The Lake Trout and Salmon are both of the more popular species that anglers pursue in Superior Country. Lake Trout can grow to a large size, sometimes 30 pounds or more. They frequent the colder, deeper inland lakes as well as the huge bodies of water such as Lake Nipigon and Lake Superior. They thrive in the many cold-water lakes in Superior Country.
Chinook Salmon are found in Lake Superior and were introduced in the 1950s. These transplants form the west coast have taken well to the cold water of Superior and are naturalized throughout the Great Lakes. Chinook are big, brawny fish and have a lot of fans. Most Salmon are caught in Lake Superior by anglers trolling spoons off downriggers or Dipsey Divers that take the lure down to a specific depth. In the late summer and fall, Salmon run up rivers and larger streams along the coast of Superior and the other Great Lakes. These fish start to lose the silver sheen they carry in the big water and turn dark. Salmon can still provide good sport to anglers in the rivers but can get fickle about biting.
Here are some thoughts on handling and potentially releasing both Trout and Salmon.
Lake Trout are a tricky fish to handle for a couple of reasons. As mentioned, they can grow to a large size and handling big trout is always a challenge. Lake Trout also tend to be found in deep water and bringing a fish from the depths, into sometimes much warmer surface water can create stress. Lake Trout also tend to roll in a net, so if you have nylon mesh or some other easily snarled material it is a disaster waiting to happen. It is worth the money to buy a large size, rubberized mesh net for landing them. There is no worse scenario for angler or fish than getting a big laker entombed in nylon mesh.
When Lake Trout are caught in deep water, they can also get what is called Barotrauma. This is a condition seen in many fish caught in waters greater than 50 feet. It is caused by expansion of gases in the swim bladder. Signs of barotrauma include the stomach coming out of the mouth, bulging eyes and bloated belly. Lake Trout that have these symptoms will be difficult to release. However, Lake Trout (and salmon) have a swim bladder that is connected to internal organs. Because of this, they have an ability to relieve pressure from their body by burping. When you play a Lake Trout, you will often see bubbles coming up before you see the fish. It is worth noting that if Lake Trout are caught in extremely deep water over 100 feet, they may still suffer barotrauma and not be releasable. Playing a Lake Trout gradually to the surface will help it release bubbles and avoid barotrauma.
Taking a fish from cold, deep water and landing it in warm water also creates stress. In this situation, handle the Trout you don’t want to keep as little as possible and release it with what is often called the “torpedo” method. That is send the fish head-first into the water so it can start swimming straight down. The problem with holding a lake trout horizontal in warm water and letting it revive is it will become even more stressed out. Lake Trout are temperature and the faster it gets to colder water the more liable it is to recover.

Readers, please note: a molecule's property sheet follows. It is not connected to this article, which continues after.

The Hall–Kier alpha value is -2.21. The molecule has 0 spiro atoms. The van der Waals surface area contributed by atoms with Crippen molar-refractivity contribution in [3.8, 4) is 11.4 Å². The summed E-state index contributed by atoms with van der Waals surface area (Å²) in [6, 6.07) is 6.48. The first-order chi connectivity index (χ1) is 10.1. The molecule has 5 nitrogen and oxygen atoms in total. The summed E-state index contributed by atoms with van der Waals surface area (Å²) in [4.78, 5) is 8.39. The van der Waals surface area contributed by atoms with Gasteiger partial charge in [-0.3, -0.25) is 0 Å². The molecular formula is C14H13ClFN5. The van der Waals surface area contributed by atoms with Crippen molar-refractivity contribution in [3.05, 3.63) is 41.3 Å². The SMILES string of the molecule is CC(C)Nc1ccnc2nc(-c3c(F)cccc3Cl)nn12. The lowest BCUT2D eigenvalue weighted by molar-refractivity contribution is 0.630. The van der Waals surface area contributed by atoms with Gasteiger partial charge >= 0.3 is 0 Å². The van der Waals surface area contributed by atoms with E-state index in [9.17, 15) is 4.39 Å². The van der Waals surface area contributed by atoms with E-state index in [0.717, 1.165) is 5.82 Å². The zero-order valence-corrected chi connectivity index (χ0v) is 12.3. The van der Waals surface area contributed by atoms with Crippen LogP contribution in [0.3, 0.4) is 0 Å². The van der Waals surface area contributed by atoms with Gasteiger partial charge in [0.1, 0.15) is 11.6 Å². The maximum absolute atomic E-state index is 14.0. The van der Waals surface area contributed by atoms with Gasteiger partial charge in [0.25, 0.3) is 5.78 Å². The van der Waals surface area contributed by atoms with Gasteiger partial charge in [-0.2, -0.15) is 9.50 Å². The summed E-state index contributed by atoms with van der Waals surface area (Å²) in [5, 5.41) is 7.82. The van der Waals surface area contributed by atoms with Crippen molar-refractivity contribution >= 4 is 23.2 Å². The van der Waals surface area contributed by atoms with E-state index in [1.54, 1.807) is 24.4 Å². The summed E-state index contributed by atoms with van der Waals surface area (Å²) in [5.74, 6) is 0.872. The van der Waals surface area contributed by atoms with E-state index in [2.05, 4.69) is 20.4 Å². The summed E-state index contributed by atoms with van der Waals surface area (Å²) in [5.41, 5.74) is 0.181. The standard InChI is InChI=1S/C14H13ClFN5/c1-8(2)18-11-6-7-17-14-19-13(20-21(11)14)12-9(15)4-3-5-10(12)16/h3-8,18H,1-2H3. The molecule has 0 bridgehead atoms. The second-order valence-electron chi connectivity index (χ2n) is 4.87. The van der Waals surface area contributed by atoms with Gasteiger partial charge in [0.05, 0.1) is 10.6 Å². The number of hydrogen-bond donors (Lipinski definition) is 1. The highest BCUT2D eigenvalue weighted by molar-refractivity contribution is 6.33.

One more point worth noting is Lake Trout have a tendency to be bleeders. That includes bleeding from the mouth where they have been hooked. Carefully monitor how much a fish is bleeding. Even though a mouth bleeder should be releasable, if it loses too much blood before release, it will be stressed and weakened. Move fast to get the fish back in the water. Lake Trout that are to be harvested should be killed and put on ice as soon as possible. Lake Trout have soft, delicate flesh, and so not do well roasting in the sun on a deck or in a live well with 70 f. water.
I will concede up front that many people choose not to release Salmon. They are good to eat, short lived and spawn and die. In other words, a good candidate for the table. Yet there are situations in which you may want to release the Salmon safely, whether because the limit is already filled, or it is a small fish. You may also just want to let it go because they are pretty.
Chinook can be a difficult fish to release. They fight hard and are often exhausted when they come to the net. They do not do well with being handled. So, if you want to release some Salmon, get them back in the water as quickly as possible. You should also use a rubberized mesh for Salmon, as they can lose tons of scales in a nylon mesh net, which is not good for them. In cold water, hold the fish and let it breathe on its own. When it is ready to go, it will swim. In warmer surface water, the “torpedo” release, is your best bet.
Both Lake Trout and Chinook Salmon will be easier to handle with a wet cotton glove. Grip the fish at the wrist of the tail, use your other hand to hold the fish under the belly. Even fish being kept will benefit from the glove as they will not slip from grasp easily and can be managed much more easily.
Lake Trout and Chinook Salmon are prized game fish that deserve respect and careful handling. Conserving fish now will ensure the resource exists well into the future.